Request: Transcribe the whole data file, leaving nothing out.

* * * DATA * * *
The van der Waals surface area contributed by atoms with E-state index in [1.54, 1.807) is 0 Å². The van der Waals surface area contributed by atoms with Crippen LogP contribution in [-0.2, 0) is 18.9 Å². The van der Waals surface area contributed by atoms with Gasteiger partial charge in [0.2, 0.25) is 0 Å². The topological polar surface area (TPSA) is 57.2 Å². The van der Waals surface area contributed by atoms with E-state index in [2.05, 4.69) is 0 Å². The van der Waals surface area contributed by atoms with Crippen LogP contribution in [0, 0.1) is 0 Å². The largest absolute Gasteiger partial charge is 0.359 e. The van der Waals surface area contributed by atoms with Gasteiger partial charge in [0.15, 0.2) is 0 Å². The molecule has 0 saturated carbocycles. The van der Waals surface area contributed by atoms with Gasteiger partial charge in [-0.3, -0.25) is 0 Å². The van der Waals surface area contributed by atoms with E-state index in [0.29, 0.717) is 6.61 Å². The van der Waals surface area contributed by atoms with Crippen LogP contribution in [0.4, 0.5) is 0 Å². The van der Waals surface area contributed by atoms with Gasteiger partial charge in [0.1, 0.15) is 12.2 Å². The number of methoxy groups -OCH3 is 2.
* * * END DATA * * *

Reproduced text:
The van der Waals surface area contributed by atoms with E-state index in [1.54, 1.807) is 0 Å². The van der Waals surface area contributed by atoms with Crippen LogP contribution in [-0.2, 0) is 18.9 Å². The van der Waals surface area contributed by atoms with Gasteiger partial charge in [0.2, 0.25) is 0 Å². The topological polar surface area (TPSA) is 57.2 Å². The van der Waals surface area contributed by atoms with E-state index in [2.05, 4.69) is 0 Å². The van der Waals surface area contributed by atoms with Crippen LogP contribution in [0, 0.1) is 0 Å². The largest absolute Gasteiger partial charge is 0.359 e. The van der Waals surface area contributed by atoms with Gasteiger partial charge in [0.15, 0.2) is 0 Å². The molecule has 0 saturated carbocycles. The van der Waals surface area contributed by atoms with Gasteiger partial charge in [-0.3, -0.25) is 0 Å². The van der Waals surface area contributed by atoms with E-state index in [0.29, 0.717) is 6.61 Å². The van der Waals surface area contributed by atoms with Crippen LogP contribution in [0.4, 0.5) is 0 Å². The van der Waals surface area contributed by atoms with Gasteiger partial charge in [0.1, 0.15) is 12.2 Å². The number of methoxy groups -OCH3 is 2.